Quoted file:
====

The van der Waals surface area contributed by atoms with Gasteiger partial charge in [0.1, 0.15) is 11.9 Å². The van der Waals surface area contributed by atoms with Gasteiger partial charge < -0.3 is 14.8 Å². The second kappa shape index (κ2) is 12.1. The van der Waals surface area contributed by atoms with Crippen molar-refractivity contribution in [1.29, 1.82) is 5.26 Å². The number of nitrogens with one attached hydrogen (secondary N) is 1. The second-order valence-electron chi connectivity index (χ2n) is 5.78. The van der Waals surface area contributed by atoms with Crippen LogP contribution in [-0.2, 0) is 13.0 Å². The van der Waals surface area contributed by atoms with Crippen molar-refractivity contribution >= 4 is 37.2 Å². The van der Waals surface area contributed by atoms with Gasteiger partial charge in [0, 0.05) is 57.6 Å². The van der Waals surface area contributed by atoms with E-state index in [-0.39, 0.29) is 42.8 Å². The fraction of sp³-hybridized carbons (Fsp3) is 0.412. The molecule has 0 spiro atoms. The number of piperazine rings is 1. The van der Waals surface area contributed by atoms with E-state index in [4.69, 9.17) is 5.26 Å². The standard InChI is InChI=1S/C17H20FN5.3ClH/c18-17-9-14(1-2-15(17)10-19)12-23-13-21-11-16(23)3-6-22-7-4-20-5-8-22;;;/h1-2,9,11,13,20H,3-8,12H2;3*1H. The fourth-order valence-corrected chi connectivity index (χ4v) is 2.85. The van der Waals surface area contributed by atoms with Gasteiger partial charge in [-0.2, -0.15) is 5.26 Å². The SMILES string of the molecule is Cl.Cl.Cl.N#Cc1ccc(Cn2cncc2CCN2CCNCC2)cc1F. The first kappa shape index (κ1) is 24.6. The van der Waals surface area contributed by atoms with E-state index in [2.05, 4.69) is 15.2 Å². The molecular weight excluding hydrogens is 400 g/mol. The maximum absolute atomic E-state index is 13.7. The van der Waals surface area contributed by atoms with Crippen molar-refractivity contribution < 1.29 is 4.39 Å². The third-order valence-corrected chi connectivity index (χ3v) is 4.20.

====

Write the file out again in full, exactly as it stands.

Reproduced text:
The van der Waals surface area contributed by atoms with Gasteiger partial charge in [0.1, 0.15) is 11.9 Å². The van der Waals surface area contributed by atoms with Gasteiger partial charge < -0.3 is 14.8 Å². The second kappa shape index (κ2) is 12.1. The van der Waals surface area contributed by atoms with Crippen molar-refractivity contribution in [1.29, 1.82) is 5.26 Å². The number of nitrogens with one attached hydrogen (secondary N) is 1. The second-order valence-electron chi connectivity index (χ2n) is 5.78. The van der Waals surface area contributed by atoms with Crippen LogP contribution in [-0.2, 0) is 13.0 Å². The van der Waals surface area contributed by atoms with Crippen molar-refractivity contribution >= 4 is 37.2 Å². The van der Waals surface area contributed by atoms with Gasteiger partial charge in [0, 0.05) is 57.6 Å². The van der Waals surface area contributed by atoms with E-state index in [-0.39, 0.29) is 42.8 Å². The fraction of sp³-hybridized carbons (Fsp3) is 0.412. The molecule has 0 spiro atoms. The number of piperazine rings is 1. The van der Waals surface area contributed by atoms with E-state index in [4.69, 9.17) is 5.26 Å². The standard InChI is InChI=1S/C17H20FN5.3ClH/c18-17-9-14(1-2-15(17)10-19)12-23-13-21-11-16(23)3-6-22-7-4-20-5-8-22;;;/h1-2,9,11,13,20H,3-8,12H2;3*1H. The fourth-order valence-corrected chi connectivity index (χ4v) is 2.85. The van der Waals surface area contributed by atoms with Gasteiger partial charge in [-0.2, -0.15) is 5.26 Å². The SMILES string of the molecule is Cl.Cl.Cl.N#Cc1ccc(Cn2cncc2CCN2CCNCC2)cc1F. The first kappa shape index (κ1) is 24.6. The van der Waals surface area contributed by atoms with E-state index in [2.05, 4.69) is 15.2 Å². The molecular weight excluding hydrogens is 400 g/mol. The maximum absolute atomic E-state index is 13.7. The van der Waals surface area contributed by atoms with Crippen molar-refractivity contribution < 1.29 is 4.39 Å². The third-order valence-corrected chi connectivity index (χ3v) is 4.20.